'Agent Carter' breaks glass ceiling with a karate kick

05:00 AM, Aug 25, 2013

Director/Co-President Marvel Studios Louis D'Esposito, left, and actress Hayley Atwell attend the Marvel One-Shot San Diego Comic Con screening of 'Agent Carter.' Imeh Akpanudosen, Getty Images for Disney/


Written By by Brian Truitt, USA TODAY

If superhero-ing were supposed to be left mostly to the boys, no one sent Peggy Carter the memo.

British actress Hayley Atwell’s role as the World War II-era government agent and love interest in 2011’s Captain America: The First Avenger didn’t allow for many fight scenes, but she is definitely a woman of action in Agent Carter, a new 15-minute Marvel Studios mini-movie that is featured on the Blu-ray/DVD release of Iron Man 3 (out Sept. 24).

Atwell says she slipped right back into Peggy’s shoes after being away for a while — literally, she wore the same footwear as she did in The First Avenger.

The costume was a very big part of who she was in Captain America because of that silhouette, that 1940s pencil skirt, and the proper, very prim, very British and well-put-together (woman) who takes care of her appearance,” she says.

A year after her flame Cap (Chris Evans) crashes his plane — and unbeknownst to her is frozen in ice before being unearthed in present day — Peggy is working for a precursor to S.H.I.E.L.D. Her male colleagues keep her down and don’t respect her. But when she’s the only one in the office when the call comes in for an important mission, Peggy throws herself into the fray against a slew of bad guys. (One poor sap gets karate-kicked right through a window.)

Peggy breaks the glass ceiling on the job, and the character does the same in the world of superheroes. While Marvel has been proactive in creating key female characters for its big-screen world — most notably Scarlett Johansson’s Avengers super-spy Black Widow — Agent Carter showcases one who takes the lead of a story.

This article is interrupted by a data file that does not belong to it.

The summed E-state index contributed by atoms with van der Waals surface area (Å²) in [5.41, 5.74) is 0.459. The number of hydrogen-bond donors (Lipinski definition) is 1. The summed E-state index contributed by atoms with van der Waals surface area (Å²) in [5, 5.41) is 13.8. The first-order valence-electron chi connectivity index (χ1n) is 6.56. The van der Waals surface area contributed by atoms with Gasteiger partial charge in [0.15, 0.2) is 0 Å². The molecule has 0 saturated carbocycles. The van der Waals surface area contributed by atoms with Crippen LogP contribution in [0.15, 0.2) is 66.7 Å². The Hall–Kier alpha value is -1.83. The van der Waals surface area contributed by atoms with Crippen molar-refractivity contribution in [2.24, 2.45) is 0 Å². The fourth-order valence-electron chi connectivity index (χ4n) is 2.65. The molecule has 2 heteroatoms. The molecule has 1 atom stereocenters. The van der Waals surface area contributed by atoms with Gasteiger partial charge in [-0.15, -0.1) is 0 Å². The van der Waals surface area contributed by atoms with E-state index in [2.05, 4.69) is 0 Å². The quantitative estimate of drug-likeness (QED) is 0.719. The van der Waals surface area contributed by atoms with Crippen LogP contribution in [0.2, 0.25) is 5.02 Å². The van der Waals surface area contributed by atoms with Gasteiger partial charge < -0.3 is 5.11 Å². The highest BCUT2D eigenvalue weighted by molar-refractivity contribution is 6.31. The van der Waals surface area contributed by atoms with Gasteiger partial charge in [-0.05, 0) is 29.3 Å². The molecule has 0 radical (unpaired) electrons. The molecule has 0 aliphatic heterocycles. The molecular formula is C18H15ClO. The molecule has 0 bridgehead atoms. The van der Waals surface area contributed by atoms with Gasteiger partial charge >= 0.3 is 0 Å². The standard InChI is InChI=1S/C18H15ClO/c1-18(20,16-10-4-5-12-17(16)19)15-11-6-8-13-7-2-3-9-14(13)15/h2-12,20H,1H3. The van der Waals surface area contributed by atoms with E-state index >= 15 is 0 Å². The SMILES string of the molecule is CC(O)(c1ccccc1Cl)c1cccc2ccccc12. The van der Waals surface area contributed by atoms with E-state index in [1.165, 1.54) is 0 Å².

The short film’s director, Louis D’Esposito, a co-president at Marvel Studios, points out that while Peggy’s in a man’s world, she never forgets she’s a woman. That fact is fact embodied when she pauses to look into her compact after a brutal fight.

She just kicked five guys’ butts, she’s about to go after someone else, but she takes that moment to look at herself and make sure her hair is good,” he says.

Agent Carter and other “Marvel One-Shots” aim to explore various corners of the ever-expanding Marvel Cinematic Universe (which was established with the first Iron Man movie in 2008), much like Marvel comics do every month, says Marvel Studios producer and president, Kevin Feige.

You see that in TV shows if a show is successful enough to go five or six years, but you never see it in movies necessarily,” he says. “We love the notion of continuing to build the cinematic universe in all sorts of different places.”

And if there’s ever a chance to tell another tale with Peggy, Atwell says she’ll always be game.

She’s a good role model — she’s got a good moral compass in her and she’s always going to be fighting the baddies. And she looks good in a pencil skirt.”